Roger Brendhagen, 52, captured these magical pictures while walking through the countryside near Värmland, Sweden.
The wild snapper said only about 30 white moose live in the area and so he was delighted when he saw one.
Roger, originally from Oslo, Norway, said: ‘I’ve met thousands of moose in my life but when I met this guy in the forests of Sweden, I almost lost consciousness but thank God I did not lose the camera.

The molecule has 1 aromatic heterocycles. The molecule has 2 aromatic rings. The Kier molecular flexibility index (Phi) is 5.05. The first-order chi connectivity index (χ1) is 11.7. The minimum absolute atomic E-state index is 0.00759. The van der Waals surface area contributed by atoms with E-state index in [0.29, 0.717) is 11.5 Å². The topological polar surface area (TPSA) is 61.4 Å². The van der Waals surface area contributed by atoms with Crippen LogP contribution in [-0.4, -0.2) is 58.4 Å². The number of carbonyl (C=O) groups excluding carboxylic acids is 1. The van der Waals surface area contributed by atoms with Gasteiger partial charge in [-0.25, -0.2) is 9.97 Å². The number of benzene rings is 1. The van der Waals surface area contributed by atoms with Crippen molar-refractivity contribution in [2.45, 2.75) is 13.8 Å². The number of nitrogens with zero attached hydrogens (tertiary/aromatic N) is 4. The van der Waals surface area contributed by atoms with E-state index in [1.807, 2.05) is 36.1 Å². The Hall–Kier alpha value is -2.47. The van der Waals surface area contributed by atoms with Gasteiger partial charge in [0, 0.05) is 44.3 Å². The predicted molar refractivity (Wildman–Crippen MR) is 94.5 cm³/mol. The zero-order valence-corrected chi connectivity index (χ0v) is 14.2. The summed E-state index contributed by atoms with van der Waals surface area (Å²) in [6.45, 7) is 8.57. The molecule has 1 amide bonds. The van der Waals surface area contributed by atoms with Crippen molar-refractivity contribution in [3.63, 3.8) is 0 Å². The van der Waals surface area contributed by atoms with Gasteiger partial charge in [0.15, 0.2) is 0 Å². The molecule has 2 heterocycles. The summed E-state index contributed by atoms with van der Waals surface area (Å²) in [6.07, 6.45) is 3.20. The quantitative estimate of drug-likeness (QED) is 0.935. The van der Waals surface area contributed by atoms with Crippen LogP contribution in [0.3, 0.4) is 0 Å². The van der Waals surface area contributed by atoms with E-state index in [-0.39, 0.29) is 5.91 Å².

“I photographed this moose in Värmland, Sweden, on the border area with Norway, according to the researchers, there are about 30 moose with this mutation in Värmland.
“The legendary moose first appeared west of Värmland in the 1930s, they are not albino but according to the researchers, they have a defect in the genetic code that prevents their coat from storing pigment.
“The phenomenon is called leucism, they have brown eyes and brown horns like normal moose.
“The animal may become lighter, partially white or completely white, however, the eyes, beak and claws are usually normally pigmented, in contrast to albinism.”